Bernolin Resin Recorder: Choosing between 415 Hz or 442 Hz?

Home Forum Recorder Makes, Models and Maintenance Bernolin Resin Recorder: Choosing between 415 Hz or 442 Hz?

This topic contains 19 replies, has 7 voices, and was last updated by  Richard Hureau January 14, 2021 at 1:52 pm.

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  • #792

    Malina
    Participant

    It’s been a year and a half since I purchased my Aulos 709B alto recorder, and I’ve not stopped enjoying the recorder.

    I’ve had my eyes set on a Bernolin resin recorder even since I learned about them — I like that they’re as easy to care for as a plastic recorder, but apparently the sound beats any injection-molded recorder.

    They’re rather pricey for me, but it’s something I’m willing to spend on since they have so many benefits. Particularly being able to pick it up and play and much as I want. (I’m very sporadic about how much and how often I play in a day.)

    My difficulty is deciding if I should get a 415 Hz or a 442 Hz. I’ve only played modern pitch. I don’t play in any groups or with anyone, so tuning wouldn’t be an issue by myself, but I know if I want to play with modern instruments it would be a problem. I think both sound nice, maybe I prefer the 415 by ear a little better.

    Would anyone have any advice or criteria I should consider when deciding between 415 Hz or a 442 Hz tuning?

    Instruments:
    Aulos Alto Haka 709BW
    Aulos Soprano Haka 703BW

    #797

    Richard Hureau
    Participant

    I don’t think there is any reason at all for you to get a 415 instead of a 442. As you said, if you want to play with any modern instruments (or most amateur recorder groups), you’d need the 442. If you were an advanced player and/or knew say some people who play on period instruments at 415, then sure, the 415 would be better, but otherwise I don’t see any good reason.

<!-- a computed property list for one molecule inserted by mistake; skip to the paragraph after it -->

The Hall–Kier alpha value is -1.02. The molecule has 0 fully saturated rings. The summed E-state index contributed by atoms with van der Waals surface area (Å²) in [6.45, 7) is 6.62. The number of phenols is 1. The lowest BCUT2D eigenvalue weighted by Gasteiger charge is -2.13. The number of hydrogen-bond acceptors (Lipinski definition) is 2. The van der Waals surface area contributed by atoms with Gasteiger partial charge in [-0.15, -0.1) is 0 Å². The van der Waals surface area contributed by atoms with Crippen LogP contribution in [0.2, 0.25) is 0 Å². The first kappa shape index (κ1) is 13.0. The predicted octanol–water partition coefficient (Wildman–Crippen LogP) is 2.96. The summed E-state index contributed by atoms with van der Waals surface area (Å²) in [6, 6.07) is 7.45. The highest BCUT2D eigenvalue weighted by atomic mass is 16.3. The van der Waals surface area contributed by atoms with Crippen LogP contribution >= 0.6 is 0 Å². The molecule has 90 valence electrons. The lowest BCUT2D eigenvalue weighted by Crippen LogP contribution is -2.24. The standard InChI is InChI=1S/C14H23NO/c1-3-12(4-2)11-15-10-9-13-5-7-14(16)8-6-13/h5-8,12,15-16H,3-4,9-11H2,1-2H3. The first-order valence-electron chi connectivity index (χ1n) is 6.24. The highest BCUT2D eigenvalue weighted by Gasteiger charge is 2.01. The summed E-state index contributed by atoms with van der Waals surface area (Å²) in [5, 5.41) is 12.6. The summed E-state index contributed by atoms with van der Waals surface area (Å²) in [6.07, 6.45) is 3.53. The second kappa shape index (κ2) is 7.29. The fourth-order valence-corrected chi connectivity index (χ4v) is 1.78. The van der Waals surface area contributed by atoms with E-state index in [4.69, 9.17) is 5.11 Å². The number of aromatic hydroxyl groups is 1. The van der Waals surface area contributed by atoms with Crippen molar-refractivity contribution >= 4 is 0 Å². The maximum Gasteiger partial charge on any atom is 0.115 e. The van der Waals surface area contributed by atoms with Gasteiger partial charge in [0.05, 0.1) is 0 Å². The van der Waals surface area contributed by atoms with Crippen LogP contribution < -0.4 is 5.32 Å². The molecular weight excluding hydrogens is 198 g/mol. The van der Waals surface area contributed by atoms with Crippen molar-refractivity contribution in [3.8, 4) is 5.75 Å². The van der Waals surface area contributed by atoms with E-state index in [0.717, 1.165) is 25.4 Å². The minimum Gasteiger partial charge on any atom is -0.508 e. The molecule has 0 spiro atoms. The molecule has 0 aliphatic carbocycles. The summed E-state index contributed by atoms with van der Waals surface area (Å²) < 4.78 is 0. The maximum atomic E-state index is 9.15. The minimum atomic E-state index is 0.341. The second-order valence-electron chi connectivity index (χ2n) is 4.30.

One negative is that a 415 would be somewhat larger (lower pitch = larger), so if you have trouble with finger stretching even on an alto (as I do), the 415 would be less desirable. One of the things I like best about the Bernolin is the GREAT hole positions for both the left and right hands. Even though the 442 is large by alto standards (heavier by 2 ounces than most plastic Aulos or Yamaha instruments, and fatter too), its hole positions are about the most player friendly.

    Hope this helps. You asked this awhile ago, so maybe you have already bought it by now, I suppose.

    #798

    Malina
    Participant

    Thank you for your insights! 🙂 You brought up several good points. I ended up ordering the 442 today.

    Instruments:
    Aulos Alto Haka 709BW
    Aulos Soprano Haka 703BW

    #799

    Richard Hureau
    Participant

    Hey, that’s great! You’re in for a treat! The Bernolin resin alto is the best sounding recorder I have ever played (although I don’t have a lot of experience with high-end recorders). Its low and mid-range are soooo rich sounding. I do think you will be less happy with the highest notes, especially high C# and high F and G. As I understand it, the Stanesby, Jr model of recorder is deliberately designed to be best in the low and middle registers, with a little less emphasis on the high notes. Regardless, I think you will be very pleased. I’m crazy about mine. 🙂

    High Eb and G require the use of the right pinky finger, by the way; otherwise they are sharp. The G requires both holes to be covered with the little finger; I forget on the Eb whether you cover both or just one. You should experiment.

    #800

    Malina